a. Modem
b. Scanner
c. Mouse
d. Monitor

8. All computers must have:
a. Word processing software
b. An operating system
c. A printer attached
d. A virus checking program

9. The brain of the computer is called:
a. Random Access Memory or RAM
b. Central Processing Unit or CPU
c. Read Only Memory or ROM

10. An operating system is:
a. Integrated software
b. CD-ROM software
c. Application software
d. System software

11. Software is:
a. A computer program
b. A set of instructions
c. All of the above
d. Beans and Rice

12. One MB is equal to:
a. The amount of RAM in every computer
b. 1 billion bytes
c. 1024KB
d. 1 thousand bytes

13. The resolution of a printer is measured in:
a. Megabits
b. Hz
c. Dots per inch (DPI)
d. Inches (diagonal)

14. Windows and Macintosh computers:
a. Are both manufactured by Motorola
b. Both use Intel microprocessors
c. Use the same operating system
d. squashed the beef like the crips and the bloods

15. A computer port is used to:
a. Communicate with other computer peripherals
b. Download files from the web
c. Communicate with all hard drives
d. Connect computers together

16. Which computer is the fastest?
a. PII 600MHz
b. PIII 600MHz
c. Pentium 600MHz
d. 486 Turbo

17. Which hard disk will be able to store more information?
a. 24MB
b. 2400KB
c. 24GB
d. 240MB

18.  In order for your computer to play music you need:
a. A network card and speakers
b. A sound card and speakers
c. Nothing more than the internal speaker
d. A CD-ROM drive

19. In order to access the World Wide Web you need:
a. An Internet connection, an Internet Service Provider and browser software
b. Only Internet Explorer or Netscape Navigator
c. A modem and a browser
d. Nothing. All computers can access the Internet

20. If you have two different printers attached to your computer:
a. It is not possible to have two printers attached to a single computer
b. You need to install a single printer driver
c. You need to use application software that can recognize both printers
d. You need to install two different printer drivers in order to be able to print to either printer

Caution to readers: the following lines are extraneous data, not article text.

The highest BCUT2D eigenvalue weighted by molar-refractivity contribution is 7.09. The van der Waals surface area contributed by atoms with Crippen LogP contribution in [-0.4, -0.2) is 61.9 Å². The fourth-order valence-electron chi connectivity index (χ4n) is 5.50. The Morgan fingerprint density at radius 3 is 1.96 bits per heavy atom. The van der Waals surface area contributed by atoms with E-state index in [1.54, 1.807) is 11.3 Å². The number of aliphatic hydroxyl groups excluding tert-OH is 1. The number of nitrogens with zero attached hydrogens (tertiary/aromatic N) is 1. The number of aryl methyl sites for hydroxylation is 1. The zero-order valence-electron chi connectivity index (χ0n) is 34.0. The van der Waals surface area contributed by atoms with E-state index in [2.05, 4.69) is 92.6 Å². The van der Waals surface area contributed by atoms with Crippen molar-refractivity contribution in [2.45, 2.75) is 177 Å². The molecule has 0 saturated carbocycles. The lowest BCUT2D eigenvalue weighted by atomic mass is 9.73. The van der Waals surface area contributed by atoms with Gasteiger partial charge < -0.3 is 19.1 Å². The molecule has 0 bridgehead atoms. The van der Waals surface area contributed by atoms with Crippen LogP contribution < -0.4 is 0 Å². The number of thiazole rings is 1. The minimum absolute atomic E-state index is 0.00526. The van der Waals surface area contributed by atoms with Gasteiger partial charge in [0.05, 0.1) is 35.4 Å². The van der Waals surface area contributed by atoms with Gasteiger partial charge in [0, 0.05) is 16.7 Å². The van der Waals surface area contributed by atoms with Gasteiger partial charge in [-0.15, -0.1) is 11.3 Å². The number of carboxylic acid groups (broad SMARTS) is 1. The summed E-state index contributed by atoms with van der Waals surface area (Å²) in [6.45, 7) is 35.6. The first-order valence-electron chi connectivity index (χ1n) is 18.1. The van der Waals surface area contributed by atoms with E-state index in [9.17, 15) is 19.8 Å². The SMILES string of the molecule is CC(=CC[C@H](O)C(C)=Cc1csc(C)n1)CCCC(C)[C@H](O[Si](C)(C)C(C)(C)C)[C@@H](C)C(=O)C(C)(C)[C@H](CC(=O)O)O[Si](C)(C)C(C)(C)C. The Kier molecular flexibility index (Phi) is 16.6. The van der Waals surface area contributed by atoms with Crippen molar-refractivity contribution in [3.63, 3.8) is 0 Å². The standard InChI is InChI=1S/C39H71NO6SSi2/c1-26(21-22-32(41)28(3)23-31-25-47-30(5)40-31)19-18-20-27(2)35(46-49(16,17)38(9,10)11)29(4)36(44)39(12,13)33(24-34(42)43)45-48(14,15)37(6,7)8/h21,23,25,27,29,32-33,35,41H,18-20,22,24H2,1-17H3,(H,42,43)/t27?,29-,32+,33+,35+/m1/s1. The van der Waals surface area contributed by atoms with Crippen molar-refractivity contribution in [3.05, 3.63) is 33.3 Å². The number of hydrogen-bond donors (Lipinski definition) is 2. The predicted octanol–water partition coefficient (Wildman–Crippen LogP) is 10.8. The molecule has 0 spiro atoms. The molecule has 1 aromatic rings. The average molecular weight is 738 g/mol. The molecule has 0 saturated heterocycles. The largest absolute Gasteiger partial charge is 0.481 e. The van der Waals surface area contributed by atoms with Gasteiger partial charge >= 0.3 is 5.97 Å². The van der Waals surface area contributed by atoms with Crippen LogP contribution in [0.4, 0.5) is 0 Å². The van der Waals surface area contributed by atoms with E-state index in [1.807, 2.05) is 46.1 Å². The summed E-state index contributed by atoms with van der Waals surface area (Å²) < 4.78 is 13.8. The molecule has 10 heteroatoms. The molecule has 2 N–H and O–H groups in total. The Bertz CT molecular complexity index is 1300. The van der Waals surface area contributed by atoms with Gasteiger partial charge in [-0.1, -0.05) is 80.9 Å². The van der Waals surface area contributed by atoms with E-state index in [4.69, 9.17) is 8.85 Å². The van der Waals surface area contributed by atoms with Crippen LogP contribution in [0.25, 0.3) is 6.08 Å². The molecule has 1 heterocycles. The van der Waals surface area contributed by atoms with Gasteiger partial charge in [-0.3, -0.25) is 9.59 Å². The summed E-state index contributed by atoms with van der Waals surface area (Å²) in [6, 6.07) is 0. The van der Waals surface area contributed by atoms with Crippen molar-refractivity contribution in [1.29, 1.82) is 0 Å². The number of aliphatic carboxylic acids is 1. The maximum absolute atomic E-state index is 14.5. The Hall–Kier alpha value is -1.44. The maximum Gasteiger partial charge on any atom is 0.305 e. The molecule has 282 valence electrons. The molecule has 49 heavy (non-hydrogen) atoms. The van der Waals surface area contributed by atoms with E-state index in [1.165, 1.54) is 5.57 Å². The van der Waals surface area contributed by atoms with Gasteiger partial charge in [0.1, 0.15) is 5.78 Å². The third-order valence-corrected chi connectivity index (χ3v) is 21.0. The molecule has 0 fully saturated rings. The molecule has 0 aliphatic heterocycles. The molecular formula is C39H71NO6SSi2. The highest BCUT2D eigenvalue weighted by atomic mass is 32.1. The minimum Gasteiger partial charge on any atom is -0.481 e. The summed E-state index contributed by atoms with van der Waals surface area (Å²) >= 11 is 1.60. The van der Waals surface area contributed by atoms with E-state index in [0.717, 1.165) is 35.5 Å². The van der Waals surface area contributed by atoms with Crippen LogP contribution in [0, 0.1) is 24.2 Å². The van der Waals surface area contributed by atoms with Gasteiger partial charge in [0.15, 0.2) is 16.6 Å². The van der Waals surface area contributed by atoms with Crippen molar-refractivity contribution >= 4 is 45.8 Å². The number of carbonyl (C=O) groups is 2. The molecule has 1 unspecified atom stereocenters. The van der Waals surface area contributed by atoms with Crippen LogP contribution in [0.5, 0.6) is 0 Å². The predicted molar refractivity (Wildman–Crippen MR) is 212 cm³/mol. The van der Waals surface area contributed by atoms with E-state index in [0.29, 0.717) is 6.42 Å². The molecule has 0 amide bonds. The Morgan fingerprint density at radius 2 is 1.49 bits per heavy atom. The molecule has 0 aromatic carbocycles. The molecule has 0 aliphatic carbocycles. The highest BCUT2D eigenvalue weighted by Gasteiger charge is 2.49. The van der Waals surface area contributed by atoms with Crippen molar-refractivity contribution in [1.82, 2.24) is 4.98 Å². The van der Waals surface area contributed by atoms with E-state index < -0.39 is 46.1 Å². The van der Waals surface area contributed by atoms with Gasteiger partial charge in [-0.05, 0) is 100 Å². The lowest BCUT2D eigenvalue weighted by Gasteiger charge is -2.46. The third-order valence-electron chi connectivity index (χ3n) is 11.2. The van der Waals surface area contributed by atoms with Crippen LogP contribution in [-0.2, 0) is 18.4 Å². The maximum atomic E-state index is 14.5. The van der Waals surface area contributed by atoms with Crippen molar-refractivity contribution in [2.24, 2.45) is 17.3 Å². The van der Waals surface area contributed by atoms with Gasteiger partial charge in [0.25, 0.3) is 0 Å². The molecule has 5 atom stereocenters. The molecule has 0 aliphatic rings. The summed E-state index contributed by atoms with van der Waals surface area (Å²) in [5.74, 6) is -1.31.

21.  Which file extensions indicate only audio files?
MP3 and DOC

22. Which Windows program do you use to manage folders and files?
a. Windows Explorer
b. Windows Accessories
c. Microsoft Office
d. Windows Control Panel

23. What is a URL:
a. An email address
b. The title of a web site
c. The address of a page on the World Wide Web
d. A communication method between computers and printers

24. Which media holds more information?
a. Floppy diskette
b. DVD
d. Zip drive

25. Which one is an email address:
b. D:\\Email\Standard


26. What does the X in Mac OSX stand for?

 I recommend scrolling down and completing any blogs you have not done!  See ya on Tuesday.  TEXAS!
Instructions: Select the correct answer

1.  What can we use to “talk” to a computer?
a keyboard
a mouse
a microphone
all of the above

2.  What is a URL?
a keyboard
an Internet address
a hard drive
a turkey

3.  Where is your computer desktop?
on the screen
on the keyboard
on the Internet
on the CPU

4.  Which holds the most information?
a floppy disk
a book
a compact disk
a baseball bat

5.  Where do your pointer fingers rest on the home row?
a and k
f and j
d and k
r and u

6.  To speak into the microphone you must:
put it in your mouth
speak quietly
put it on your mouth
all of the above

7.  A keyboard is an input device.

True or False

8.  A computer is not much use without an operating system.

True or False

9.  Speakers are an example of an output device.

True or False

10. When I’m finished working on the computer, I can just turn it off by pushing the off button.

True or False

11. Text you can click on to move to another spot on the Internet is called:

12.  You must double-click:
on hypertext
on icons

13. The software that allows you to surf the Internet is your:

14. Case sensitive means:
not suitable for all ages
correct capital and lower case letters are necessary
your feelings will be hurt

15. A webmaster is one who:
creates a website
knows how to surf the Internet
teaches Internet usage

16. .com indicates:
that the website sells something
that the website is a commercial one

17. Drag and drop means:
Putting something in your recycle file
Moving documents from one computer to another
Clicking and holding to move something to another spot

18. Writing an email message in all capital letters:
indicates yelling and is rude
is helpful for the recipient
doesn’t matter

19. A group of many computers all over the world that are all connected to each other is called:
the Internet
online service

20. Getting onto the Internet is called:
going online

1.  What does it mean to multi-task?

2.  Do you consider yourself to be a multi-tasker?

2a.  If yes, would you say that you are good at it?

3.  What, if any, would you consider to be your main digital distraction(s)?

4.  What was the song from South Korea about?

5.  Which stimulated more brain activity?  (a or b)

a.  Reading a Book

b.  Performing a Google Search

6.  What was the name of the 83 year old grandmother who has her own online cooking show?

7.  Do you think it is possible to become addicted to electronic devices?

8.  What company opened an online outpost in the virtual world?

a.  Coca-Cola

b.  Pepsi

c.  Gatorade

d.  Powerade

8a.  Was the outpost successful?

9.  What was the name of the film?